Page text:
Oil and gas companies operating carbonate oil and gas condensate fields in Kazakhstan have been carrying out acid stimulation activities leading to a substantial increase in hydrocarbon production. Nearly all treatments were considered a success. Nevertheless, a certain level of optimization in the production enhancement methods that could, potentially, have brought additional technical and financial benefits, were overlooked due to various reasons.

A comprehensive review of historical treatments on several fields located in West-Kazakhstan region was performed to identify areas to improve post-stimulation well performance. This review identified improvements including "cleaner" fluid selection, optimised design and treatment schedules. Historical treatments in the oil field typically used straight hydrochloric acid as the main acid, polymer-gelled (self-diverting) acid as the chemical diverter, and linear guar gel for displacement, and diagnostic tests. The application of a modern single-phase retarded acid to replace the straight hydrochloric acid was identified as a key improvement that would yield more efficient wormhole generation and an improved stimulation ratio. Another opportunity for improvement was to upgrade the chemical diversion system from polymer-based self-diverting acid to a viscoelastic surfactant-based (polymer-free) diverting acid system. The use of an oil-based displacement fluid with high retained permeability instead of linear gel and to reduce the hydrostatic pressure post-acidizing, thereby improving flowback, was also employed.

Extended core flow testing for regained permeability and solubility were carried out with several acid systems to compare their capabilities and efficiency to create conductive wormholes, and their dissolution capacities. Additionally, emulsion, and sludging tendency upon contact with wellbore tubulars and formation crude was checked to verify the acids’ compatibility with hydrocarbons produced from the target reservoir. After the prerequisite laboratory testing, field trials commenced applying various combinations of fluid technologies in high-rate matrix stimulation treatments. The optimizations resulted in higher (normalized) post-stimulation productivity index (PI), facilitated formation cleanup, and enabled more efficient operations. A similar approach is, currently, being implemented in other stimulation projects in the region, and the results are being replicated.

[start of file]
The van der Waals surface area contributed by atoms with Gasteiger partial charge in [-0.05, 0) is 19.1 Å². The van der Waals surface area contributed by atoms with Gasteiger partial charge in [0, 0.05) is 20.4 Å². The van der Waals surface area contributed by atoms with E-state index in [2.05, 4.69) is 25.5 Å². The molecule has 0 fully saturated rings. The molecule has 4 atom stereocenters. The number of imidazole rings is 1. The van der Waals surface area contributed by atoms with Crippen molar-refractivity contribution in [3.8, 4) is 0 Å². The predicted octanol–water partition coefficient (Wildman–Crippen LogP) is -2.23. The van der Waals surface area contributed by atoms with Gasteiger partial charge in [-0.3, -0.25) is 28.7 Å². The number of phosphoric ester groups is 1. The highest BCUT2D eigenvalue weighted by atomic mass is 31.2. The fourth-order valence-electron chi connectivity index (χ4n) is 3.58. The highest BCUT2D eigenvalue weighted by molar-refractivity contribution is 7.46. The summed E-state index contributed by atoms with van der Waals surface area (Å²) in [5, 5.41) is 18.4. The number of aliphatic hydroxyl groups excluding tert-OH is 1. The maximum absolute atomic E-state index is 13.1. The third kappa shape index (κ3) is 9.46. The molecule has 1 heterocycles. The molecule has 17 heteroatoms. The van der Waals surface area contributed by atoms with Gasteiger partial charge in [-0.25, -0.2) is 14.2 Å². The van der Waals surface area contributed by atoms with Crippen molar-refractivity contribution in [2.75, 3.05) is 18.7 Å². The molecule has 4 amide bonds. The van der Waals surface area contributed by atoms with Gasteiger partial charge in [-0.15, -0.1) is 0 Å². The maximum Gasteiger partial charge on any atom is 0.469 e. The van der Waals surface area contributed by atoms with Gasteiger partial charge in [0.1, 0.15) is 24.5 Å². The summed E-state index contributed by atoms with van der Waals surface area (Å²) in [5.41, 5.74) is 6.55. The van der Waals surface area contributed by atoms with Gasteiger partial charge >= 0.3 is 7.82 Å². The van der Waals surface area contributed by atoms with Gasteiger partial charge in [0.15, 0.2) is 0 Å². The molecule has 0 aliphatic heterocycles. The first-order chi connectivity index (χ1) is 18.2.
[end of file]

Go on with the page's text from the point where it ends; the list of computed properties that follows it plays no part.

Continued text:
As has been mentioned above, one of the main enhancements implemented as part of this work is the employment of the single-phase retarded acid. Most of the published literature discussing application of the acid covers the cases of stimulation of relatively hot reservoirs (BHST>100°C) as acidizing of high-temperature carbonate rock using traditional hydrochloric acid is a great challenge. The current paper provides details of the case studies, where the acid system was successfully implemented in combination with several other stimulation technologies for mid-temperature ranges. One of the objectives was also to assess whether application of reduced volumes of the retarded and diverting acids would still lead to improved wells’ productivity. Positive results of the laboratory studies, treatment modeling, and field trials were validated by the increasing normalized post-stimulation PI with each optimization step.

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